Coasters Are Revolutionary

Coasters are a simple concept - a tiny placemat for beer. or espresso. or just water. The main function of the coaster is to protect the surface you are resting your drink on. The other affordance they offer is that they can look really cool! There are coasters made of almost every kind of material you can think of, but in the beginning it was much simpler.

Coasters, or beermats, made of cork

Coasters, or beermats, made of cork

Coasters were first invented around 1880. They were produced in Germany, by Fredrich Horn, a printing company that used cardboard to manufacture the first coasters. These first coasters featured sayings and images. Breweries started producing coasters to advertise their brand and other messages. This proved to be a great way to advertise - they functioned as tiny billboards. The fact that they can protect the table from the perils of condensation and foaming beer was secondary. Nonetheless, a more solid prototype came about from Dresden, Germany; made of wood pulp. Coasters were found in breweries and pubs, but also were making their way into homes. They became more widely heard of when the were advertised by a brewery in the United Kingdom in the 1920s - Watney, Combe and Reade. This brewery featured their Pale Ale on coasters as advertisement, and the rest is history. This is probably the most common use of coasters, to this day.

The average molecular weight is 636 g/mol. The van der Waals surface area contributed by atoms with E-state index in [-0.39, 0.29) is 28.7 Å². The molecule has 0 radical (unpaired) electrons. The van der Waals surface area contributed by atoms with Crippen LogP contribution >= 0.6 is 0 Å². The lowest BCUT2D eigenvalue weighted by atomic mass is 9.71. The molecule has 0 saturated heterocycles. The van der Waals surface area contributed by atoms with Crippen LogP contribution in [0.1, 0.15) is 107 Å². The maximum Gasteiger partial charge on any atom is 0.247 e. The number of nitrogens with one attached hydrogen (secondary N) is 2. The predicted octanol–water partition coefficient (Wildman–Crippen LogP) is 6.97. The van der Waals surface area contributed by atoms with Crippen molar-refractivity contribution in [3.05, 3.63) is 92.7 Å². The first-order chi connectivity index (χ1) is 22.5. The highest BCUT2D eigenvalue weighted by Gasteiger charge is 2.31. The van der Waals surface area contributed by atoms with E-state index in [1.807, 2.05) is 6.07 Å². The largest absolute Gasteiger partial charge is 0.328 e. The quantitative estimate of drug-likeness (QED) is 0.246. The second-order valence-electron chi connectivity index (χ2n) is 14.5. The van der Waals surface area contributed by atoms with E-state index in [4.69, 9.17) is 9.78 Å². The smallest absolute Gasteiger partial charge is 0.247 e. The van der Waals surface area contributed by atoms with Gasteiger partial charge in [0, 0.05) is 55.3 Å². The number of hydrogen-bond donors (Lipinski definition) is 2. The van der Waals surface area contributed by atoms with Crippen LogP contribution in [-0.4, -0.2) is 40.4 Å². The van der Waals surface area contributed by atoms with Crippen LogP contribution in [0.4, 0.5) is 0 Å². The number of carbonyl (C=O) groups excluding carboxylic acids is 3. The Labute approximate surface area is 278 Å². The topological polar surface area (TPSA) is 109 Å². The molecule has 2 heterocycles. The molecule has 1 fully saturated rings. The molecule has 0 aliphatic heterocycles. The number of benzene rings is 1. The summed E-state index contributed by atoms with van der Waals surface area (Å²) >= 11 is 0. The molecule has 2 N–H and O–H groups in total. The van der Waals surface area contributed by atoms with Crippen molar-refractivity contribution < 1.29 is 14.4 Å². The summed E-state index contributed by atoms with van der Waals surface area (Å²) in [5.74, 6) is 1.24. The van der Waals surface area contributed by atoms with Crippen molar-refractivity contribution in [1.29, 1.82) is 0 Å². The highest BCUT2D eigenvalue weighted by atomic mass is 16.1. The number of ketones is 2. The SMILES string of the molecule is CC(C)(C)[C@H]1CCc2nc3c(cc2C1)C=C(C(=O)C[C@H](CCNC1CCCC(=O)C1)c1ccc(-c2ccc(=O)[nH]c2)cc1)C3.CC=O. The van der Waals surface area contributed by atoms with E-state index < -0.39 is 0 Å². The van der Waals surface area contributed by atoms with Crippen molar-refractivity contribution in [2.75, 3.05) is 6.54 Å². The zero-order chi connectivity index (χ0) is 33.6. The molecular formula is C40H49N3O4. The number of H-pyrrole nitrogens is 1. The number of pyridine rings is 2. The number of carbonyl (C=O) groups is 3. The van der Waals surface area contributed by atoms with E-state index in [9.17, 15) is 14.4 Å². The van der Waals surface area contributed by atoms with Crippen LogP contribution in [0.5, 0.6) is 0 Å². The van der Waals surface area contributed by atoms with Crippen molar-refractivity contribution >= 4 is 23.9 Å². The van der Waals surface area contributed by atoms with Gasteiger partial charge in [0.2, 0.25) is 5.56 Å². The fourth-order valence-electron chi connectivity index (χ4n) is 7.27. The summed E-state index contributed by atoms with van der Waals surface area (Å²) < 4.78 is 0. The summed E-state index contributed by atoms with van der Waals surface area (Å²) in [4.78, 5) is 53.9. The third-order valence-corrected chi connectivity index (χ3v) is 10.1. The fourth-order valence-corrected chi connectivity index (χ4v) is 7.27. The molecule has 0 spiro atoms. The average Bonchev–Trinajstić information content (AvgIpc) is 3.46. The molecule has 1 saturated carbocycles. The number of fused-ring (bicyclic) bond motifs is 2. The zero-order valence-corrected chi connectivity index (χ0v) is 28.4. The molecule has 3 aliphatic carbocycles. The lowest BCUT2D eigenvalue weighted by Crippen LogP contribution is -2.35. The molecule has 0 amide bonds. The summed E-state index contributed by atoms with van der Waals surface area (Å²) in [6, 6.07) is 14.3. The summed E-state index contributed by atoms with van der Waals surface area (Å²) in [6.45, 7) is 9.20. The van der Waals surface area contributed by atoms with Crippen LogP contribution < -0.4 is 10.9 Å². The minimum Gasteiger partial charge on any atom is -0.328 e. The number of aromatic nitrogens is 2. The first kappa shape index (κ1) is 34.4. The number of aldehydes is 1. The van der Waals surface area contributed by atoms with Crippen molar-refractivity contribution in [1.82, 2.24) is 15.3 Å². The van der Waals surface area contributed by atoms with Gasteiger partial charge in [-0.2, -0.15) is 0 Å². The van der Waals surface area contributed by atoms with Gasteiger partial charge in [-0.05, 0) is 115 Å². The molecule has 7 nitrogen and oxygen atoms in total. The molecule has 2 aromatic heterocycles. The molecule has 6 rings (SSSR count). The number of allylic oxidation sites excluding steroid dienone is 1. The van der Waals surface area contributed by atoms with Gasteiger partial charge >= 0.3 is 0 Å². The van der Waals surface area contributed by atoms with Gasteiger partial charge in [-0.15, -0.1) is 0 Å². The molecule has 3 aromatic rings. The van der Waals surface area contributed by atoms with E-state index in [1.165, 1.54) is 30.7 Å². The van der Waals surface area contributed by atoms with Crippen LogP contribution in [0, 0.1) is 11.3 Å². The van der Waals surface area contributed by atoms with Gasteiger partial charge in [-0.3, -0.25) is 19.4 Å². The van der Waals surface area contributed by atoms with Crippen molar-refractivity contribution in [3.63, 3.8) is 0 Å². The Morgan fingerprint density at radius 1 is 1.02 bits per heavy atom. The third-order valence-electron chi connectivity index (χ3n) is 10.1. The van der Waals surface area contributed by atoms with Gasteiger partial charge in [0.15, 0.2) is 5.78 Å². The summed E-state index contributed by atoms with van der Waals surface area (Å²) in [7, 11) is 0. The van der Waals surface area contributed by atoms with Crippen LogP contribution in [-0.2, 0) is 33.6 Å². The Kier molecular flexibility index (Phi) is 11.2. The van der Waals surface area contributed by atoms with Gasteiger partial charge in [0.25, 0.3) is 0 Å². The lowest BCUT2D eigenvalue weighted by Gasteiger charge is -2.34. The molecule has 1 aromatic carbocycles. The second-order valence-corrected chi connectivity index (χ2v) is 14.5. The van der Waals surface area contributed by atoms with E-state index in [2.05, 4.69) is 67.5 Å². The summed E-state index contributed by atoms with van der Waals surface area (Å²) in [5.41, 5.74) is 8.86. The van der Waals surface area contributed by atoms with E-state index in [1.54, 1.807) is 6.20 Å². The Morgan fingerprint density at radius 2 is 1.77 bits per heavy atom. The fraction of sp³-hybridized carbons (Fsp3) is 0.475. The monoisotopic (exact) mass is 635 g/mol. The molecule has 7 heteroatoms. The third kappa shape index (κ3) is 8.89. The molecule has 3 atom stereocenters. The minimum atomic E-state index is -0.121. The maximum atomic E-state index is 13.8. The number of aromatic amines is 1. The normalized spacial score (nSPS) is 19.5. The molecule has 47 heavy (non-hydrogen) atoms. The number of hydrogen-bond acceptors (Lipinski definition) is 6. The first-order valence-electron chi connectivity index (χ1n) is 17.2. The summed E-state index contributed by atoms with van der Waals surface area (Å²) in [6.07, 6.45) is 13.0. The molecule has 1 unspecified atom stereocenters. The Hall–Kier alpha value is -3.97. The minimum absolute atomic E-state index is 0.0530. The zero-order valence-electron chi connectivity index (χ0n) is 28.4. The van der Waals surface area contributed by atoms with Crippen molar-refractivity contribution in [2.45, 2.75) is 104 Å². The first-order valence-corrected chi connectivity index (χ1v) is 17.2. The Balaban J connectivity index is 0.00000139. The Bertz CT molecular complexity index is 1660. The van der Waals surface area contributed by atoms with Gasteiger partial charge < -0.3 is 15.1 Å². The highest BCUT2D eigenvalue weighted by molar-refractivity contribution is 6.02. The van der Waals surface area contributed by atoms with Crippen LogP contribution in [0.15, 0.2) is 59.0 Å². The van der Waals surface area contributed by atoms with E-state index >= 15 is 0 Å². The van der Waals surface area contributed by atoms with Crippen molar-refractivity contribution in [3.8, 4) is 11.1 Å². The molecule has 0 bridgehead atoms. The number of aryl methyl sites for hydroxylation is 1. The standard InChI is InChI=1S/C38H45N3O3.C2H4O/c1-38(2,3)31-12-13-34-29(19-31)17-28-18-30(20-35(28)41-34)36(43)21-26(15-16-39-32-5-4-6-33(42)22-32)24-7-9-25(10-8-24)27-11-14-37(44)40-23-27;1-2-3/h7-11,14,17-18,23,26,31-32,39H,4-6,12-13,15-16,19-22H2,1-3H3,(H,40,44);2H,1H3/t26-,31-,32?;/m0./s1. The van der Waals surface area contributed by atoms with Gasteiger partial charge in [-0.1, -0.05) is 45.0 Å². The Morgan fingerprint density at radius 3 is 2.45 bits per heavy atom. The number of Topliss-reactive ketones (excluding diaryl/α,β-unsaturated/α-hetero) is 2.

Over the last hundred years, thousands upon thousands of different coasters have been produced. It is not super surprising then, that there is even a term for the act of collecting coasters. Tegestology is that term. Tegestologists tend to collect coasters centered around particular time periods, materials, and breweries. This makes for a fascinating lens through which to look at history. Since they were so easy to produce, countless different designs have been made - it is difficult to get bored by a lack of variety in this field.

Pairing paisley and concrete on a coaster. English bridle leather, as a coaster. Maybe its been done before. But if it has, we would argue we do it better. They are similar in concept to a saucer. Despite changes and innovations in their design, the simplistic notion they embody is still mostly the same. And still, they are most often made of a paper-based material, wood, or cork. We aim to offer a unique take on coasters; exploring new designs you will enjoy.